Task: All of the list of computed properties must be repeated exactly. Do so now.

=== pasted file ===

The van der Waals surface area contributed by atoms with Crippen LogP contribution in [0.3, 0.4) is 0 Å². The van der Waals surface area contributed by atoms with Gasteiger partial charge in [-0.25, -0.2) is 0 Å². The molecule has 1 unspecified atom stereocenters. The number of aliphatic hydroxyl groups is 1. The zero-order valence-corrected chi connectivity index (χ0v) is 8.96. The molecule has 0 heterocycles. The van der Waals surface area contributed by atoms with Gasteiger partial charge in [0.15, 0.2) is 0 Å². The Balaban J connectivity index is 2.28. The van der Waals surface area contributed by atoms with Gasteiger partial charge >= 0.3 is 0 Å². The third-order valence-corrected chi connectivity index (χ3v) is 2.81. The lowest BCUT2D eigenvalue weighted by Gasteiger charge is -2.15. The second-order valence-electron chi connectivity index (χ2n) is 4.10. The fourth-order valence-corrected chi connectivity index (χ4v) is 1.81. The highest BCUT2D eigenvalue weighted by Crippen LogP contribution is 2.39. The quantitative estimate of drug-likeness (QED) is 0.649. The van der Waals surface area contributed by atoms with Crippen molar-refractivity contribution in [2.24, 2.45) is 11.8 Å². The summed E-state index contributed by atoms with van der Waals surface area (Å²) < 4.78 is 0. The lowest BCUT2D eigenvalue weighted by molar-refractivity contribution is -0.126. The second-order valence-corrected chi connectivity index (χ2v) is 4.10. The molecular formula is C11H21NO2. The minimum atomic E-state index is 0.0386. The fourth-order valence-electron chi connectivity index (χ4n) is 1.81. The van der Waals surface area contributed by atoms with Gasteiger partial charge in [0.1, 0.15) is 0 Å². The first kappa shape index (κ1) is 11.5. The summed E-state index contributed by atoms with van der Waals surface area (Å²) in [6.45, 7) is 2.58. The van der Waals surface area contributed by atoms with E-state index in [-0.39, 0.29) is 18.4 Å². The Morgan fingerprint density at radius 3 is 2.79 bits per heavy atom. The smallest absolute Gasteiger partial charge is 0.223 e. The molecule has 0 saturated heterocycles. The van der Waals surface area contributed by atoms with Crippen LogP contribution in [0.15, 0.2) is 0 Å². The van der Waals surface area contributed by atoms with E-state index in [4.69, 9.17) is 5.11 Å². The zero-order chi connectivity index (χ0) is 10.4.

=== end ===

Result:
The van der Waals surface area contributed by atoms with Crippen LogP contribution in [0.3, 0.4) is 0 Å². The van der Waals surface area contributed by atoms with Gasteiger partial charge in [-0.25, -0.2) is 0 Å². The molecule has 1 unspecified atom stereocenters. The number of aliphatic hydroxyl groups is 1. The zero-order valence-corrected chi connectivity index (χ0v) is 8.96. The molecule has 0 heterocycles. The van der Waals surface area contributed by atoms with Gasteiger partial charge in [0.15, 0.2) is 0 Å². The Balaban J connectivity index is 2.28. The van der Waals surface area contributed by atoms with Gasteiger partial charge >= 0.3 is 0 Å². The third-order valence-corrected chi connectivity index (χ3v) is 2.81. The lowest BCUT2D eigenvalue weighted by Gasteiger charge is -2.15. The second-order valence-electron chi connectivity index (χ2n) is 4.10. The fourth-order valence-corrected chi connectivity index (χ4v) is 1.81. The highest BCUT2D eigenvalue weighted by Crippen LogP contribution is 2.39. The quantitative estimate of drug-likeness (QED) is 0.649. The van der Waals surface area contributed by atoms with Crippen molar-refractivity contribution in [2.24, 2.45) is 11.8 Å². The summed E-state index contributed by atoms with van der Waals surface area (Å²) < 4.78 is 0. The lowest BCUT2D eigenvalue weighted by molar-refractivity contribution is -0.126. The second-order valence-corrected chi connectivity index (χ2v) is 4.10. The molecular formula is C11H21NO2. The minimum atomic E-state index is 0.0386. The fourth-order valence-electron chi connectivity index (χ4n) is 1.81. The van der Waals surface area contributed by atoms with Gasteiger partial charge in [0.1, 0.15) is 0 Å². The first kappa shape index (κ1) is 11.5. The summed E-state index contributed by atoms with van der Waals surface area (Å²) in [6.45, 7) is 2.58. The van der Waals surface area contributed by atoms with E-state index in [-0.39, 0.29) is 18.4 Å². The Morgan fingerprint density at radius 3 is 2.79 bits per heavy atom. The smallest absolute Gasteiger partial charge is 0.223 e. The molecule has 0 saturated heterocycles. The van der Waals surface area contributed by atoms with Crippen LogP contribution in [0.15, 0.2) is 0 Å². The van der Waals surface area contributed by atoms with E-state index in [4.69, 9.17) is 5.11 Å². The zero-order chi connectivity index (χ0) is 10.4.